Once you’ve subscribed to all of the podcasts you want, you can adjust the app’s settings to determine how many episodes should be downloaded and saved to your iPhone, how many unplayed episodes should be kept, whether or not auto-downloading should occur when connected to Wi-Fi, 3G, or Wi-Fi and 3G networks, and more. It’s here that you also set how frequently you want the app to check for new episodes as well. While we like the idea of this feature, Podcaster won’t check in the background for you so this schedule is a bit useless since it won’t work if the app isn’t open nor does the app offer push notifications of any kind to let you know there are new episodes to prompt you to manually open the app. The lack of push notifications is a disappointment particularly since this feature is offered in the older RSS Player app, although Sokirynsky’s blog indicates this is coming in a future update.

When it comes to listening to podcasts to which you’ve subscribed, you have a lot of options in Podcaster. You can delve right into a list of the 10 most recent episodes and download or stream them. Or, you can use the handy Playlists tab that will take you through all unplayed downloads, all downloads, or all unplayed episodes regardless of whether or not they’ve been downloaded to your iPhone. The playback screen for audio podcasts provides playback controls at the top and the episodes information below. Links in the information section are clickable so you can get to show notes if the publisher provides a link there. Watching a video podcast brings up the iPhone’s native video player.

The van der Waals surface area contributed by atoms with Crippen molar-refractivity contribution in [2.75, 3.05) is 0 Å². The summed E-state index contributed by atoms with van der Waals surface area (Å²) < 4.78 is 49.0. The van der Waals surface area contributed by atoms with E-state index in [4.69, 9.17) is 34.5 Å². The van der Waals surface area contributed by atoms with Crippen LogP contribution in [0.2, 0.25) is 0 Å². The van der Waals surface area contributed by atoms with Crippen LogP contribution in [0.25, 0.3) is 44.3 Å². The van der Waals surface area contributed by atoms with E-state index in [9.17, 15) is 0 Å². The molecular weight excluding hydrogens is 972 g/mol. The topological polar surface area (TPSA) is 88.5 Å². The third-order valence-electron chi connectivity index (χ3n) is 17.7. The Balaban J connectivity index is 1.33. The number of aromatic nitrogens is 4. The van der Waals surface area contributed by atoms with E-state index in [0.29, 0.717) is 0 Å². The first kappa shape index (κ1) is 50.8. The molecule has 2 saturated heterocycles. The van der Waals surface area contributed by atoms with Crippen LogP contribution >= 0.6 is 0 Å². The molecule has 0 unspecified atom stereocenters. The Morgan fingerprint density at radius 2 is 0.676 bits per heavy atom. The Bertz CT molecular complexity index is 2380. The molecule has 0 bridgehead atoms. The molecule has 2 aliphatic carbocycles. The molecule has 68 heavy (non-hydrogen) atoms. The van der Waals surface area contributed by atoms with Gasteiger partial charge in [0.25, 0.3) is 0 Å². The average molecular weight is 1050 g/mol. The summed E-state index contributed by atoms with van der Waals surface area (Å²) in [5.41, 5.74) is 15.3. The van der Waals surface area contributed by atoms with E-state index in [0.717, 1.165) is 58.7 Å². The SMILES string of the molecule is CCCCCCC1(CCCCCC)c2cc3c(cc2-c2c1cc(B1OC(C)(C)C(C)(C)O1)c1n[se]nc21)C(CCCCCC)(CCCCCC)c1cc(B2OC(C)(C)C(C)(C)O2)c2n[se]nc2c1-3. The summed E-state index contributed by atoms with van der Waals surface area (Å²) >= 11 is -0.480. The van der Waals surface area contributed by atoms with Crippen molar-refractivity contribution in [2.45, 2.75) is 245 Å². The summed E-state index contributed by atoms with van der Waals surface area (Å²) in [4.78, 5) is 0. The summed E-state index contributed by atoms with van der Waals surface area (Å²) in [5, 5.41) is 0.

Podcaster is iOS 4-compatible and will continue playing in the background when you leave the app and playback can be controlled using the buttons in fast-app switching tray or with the controls of a compatible headset. When you’ve finished listening to a podcast, you need to manually delete it. Unfortunately, Podcaster is missing the ability to automatically delete podcasts after they’ve been listened to that exists in the older RSS Player app.

Interface-wise, we find Podcaster to not be as polished as we’d hope for, particularly given how long the app has been around in its RSS player incarnation and before when it was first submitted to Apple in 2008. Playback controls, the podcast episode lists, and other areas, while functional, lack any sense of style and the attention to small interface details we’re used to seeing even in other 3rd-party apps. Regardless, the app works well enough to get you the latest episodes of your favorite podcasts without needing to sync your iPhone to your computer or check each one manually through the iPod and iTunes store apps. Also, it wasn’t as stable as we would have liked, crashing periodically, primarily while searching for podcasts.